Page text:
The review of university tuition fees in England has been caught in a Brexit gridlock - and might be delayed until May or later, according to sources.
The government-commissioned review of student finance is expected to call for a cut in fees, with the figure of £7,500 now being floated. The review will send a tough message to universities about value for money.
But further education and skills are expected to be given much more support, including easier access to loans.
University leaders are braced for a recommendation to cut fees from the review chaired by Philip Augar, with private expectations that the current £9,250 will be cut to about £7,500, rather than the £6,500 first suggested.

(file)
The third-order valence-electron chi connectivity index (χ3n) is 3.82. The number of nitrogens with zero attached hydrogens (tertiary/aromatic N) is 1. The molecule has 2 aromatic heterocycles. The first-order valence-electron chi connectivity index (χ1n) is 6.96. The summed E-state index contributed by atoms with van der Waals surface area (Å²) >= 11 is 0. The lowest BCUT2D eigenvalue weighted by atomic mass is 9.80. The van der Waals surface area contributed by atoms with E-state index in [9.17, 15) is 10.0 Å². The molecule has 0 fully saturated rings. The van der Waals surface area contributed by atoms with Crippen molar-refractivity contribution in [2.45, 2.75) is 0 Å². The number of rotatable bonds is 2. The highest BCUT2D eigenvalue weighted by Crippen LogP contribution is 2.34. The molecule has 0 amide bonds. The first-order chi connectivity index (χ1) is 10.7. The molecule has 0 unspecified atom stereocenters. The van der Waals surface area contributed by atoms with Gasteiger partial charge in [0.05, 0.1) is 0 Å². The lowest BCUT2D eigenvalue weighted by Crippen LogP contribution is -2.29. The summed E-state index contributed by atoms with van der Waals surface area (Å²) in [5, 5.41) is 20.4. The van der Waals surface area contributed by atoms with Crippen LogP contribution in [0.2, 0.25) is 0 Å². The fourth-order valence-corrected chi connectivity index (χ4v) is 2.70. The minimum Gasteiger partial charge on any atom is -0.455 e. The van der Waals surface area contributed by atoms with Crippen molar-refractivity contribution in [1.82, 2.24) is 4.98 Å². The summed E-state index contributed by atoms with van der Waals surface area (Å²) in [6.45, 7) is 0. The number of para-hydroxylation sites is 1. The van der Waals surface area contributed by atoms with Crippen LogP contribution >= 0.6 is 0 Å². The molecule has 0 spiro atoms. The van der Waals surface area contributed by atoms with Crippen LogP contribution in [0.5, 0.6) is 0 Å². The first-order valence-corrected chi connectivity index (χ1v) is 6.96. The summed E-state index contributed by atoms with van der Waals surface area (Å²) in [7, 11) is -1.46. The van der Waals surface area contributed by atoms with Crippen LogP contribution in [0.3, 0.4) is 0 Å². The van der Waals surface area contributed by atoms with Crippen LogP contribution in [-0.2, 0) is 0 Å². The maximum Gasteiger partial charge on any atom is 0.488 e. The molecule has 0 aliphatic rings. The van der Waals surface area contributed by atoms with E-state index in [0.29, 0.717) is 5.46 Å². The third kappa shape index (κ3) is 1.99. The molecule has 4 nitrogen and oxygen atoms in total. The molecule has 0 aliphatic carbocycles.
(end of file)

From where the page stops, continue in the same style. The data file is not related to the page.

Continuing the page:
But it seems increasingly likely that the all-consuming politics and economic uncertainty of Brexit have pushed back the review.
There are also claims of significant differences in what 10 Downing Street, the Treasury and the Department for Education want from the shake-up of fees.
According to sources, a headline cut in fees is seen as important for the prime minister's office - described as being the "retail offer" needed to respond to Labour in a general election.
Universities are anxious about whether any cut in fees will be fully replaced by direct funding - and this, according to sources, is part of the Brexit-related delay.
The Treasury does not want to commit to extra direct funding while there is such uncertainty about future public finances.
But at the same time, the Department for Education is reluctant to go ahead with a cut in students' fees until it is clear how that income could be replaced.